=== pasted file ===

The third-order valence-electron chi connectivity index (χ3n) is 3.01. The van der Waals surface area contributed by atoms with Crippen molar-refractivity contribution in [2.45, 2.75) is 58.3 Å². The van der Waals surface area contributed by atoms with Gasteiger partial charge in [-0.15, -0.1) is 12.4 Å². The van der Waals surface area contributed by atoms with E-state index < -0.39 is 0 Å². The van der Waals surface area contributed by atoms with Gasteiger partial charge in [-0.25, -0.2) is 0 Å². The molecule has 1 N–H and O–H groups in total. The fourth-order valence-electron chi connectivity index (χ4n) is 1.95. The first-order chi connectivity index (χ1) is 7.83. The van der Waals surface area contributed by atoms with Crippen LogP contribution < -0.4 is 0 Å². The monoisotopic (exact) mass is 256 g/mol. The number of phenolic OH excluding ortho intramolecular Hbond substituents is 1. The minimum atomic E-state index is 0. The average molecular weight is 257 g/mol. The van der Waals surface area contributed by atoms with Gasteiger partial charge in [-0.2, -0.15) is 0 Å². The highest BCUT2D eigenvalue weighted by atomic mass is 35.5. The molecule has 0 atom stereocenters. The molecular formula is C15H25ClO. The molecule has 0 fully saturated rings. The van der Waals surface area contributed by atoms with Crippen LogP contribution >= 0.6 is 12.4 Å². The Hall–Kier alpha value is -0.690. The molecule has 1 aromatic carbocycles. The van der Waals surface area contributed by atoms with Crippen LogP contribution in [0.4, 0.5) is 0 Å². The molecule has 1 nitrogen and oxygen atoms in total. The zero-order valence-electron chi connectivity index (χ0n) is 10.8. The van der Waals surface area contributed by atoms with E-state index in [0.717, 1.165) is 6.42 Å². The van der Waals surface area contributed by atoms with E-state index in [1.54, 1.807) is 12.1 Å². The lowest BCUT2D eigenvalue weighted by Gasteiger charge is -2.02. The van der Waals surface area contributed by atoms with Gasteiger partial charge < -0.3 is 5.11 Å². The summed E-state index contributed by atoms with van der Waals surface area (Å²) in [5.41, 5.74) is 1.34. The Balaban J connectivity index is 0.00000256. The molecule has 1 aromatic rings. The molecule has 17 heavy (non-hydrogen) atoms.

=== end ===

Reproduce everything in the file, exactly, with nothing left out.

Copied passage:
The third-order valence-electron chi connectivity index (χ3n) is 3.01. The van der Waals surface area contributed by atoms with Crippen molar-refractivity contribution in [2.45, 2.75) is 58.3 Å². The van der Waals surface area contributed by atoms with Gasteiger partial charge in [-0.15, -0.1) is 12.4 Å². The van der Waals surface area contributed by atoms with E-state index < -0.39 is 0 Å². The van der Waals surface area contributed by atoms with Gasteiger partial charge in [-0.25, -0.2) is 0 Å². The molecule has 1 N–H and O–H groups in total. The fourth-order valence-electron chi connectivity index (χ4n) is 1.95. The first-order chi connectivity index (χ1) is 7.83. The van der Waals surface area contributed by atoms with Crippen LogP contribution < -0.4 is 0 Å². The monoisotopic (exact) mass is 256 g/mol. The number of phenolic OH excluding ortho intramolecular Hbond substituents is 1. The minimum atomic E-state index is 0. The average molecular weight is 257 g/mol. The van der Waals surface area contributed by atoms with Gasteiger partial charge in [-0.2, -0.15) is 0 Å². The highest BCUT2D eigenvalue weighted by atomic mass is 35.5. The molecule has 0 atom stereocenters. The molecular formula is C15H25ClO. The molecule has 0 fully saturated rings. The van der Waals surface area contributed by atoms with Crippen LogP contribution >= 0.6 is 12.4 Å². The Hall–Kier alpha value is -0.690. The molecule has 1 aromatic carbocycles. The van der Waals surface area contributed by atoms with Crippen LogP contribution in [0.4, 0.5) is 0 Å². The molecule has 1 nitrogen and oxygen atoms in total. The zero-order valence-electron chi connectivity index (χ0n) is 10.8. The van der Waals surface area contributed by atoms with E-state index in [0.717, 1.165) is 6.42 Å². The van der Waals surface area contributed by atoms with E-state index in [1.54, 1.807) is 12.1 Å². The lowest BCUT2D eigenvalue weighted by Gasteiger charge is -2.02. The van der Waals surface area contributed by atoms with Gasteiger partial charge < -0.3 is 5.11 Å². The summed E-state index contributed by atoms with van der Waals surface area (Å²) in [5.41, 5.74) is 1.34. The Balaban J connectivity index is 0.00000256. The molecule has 1 aromatic rings. The molecule has 17 heavy (non-hydrogen) atoms.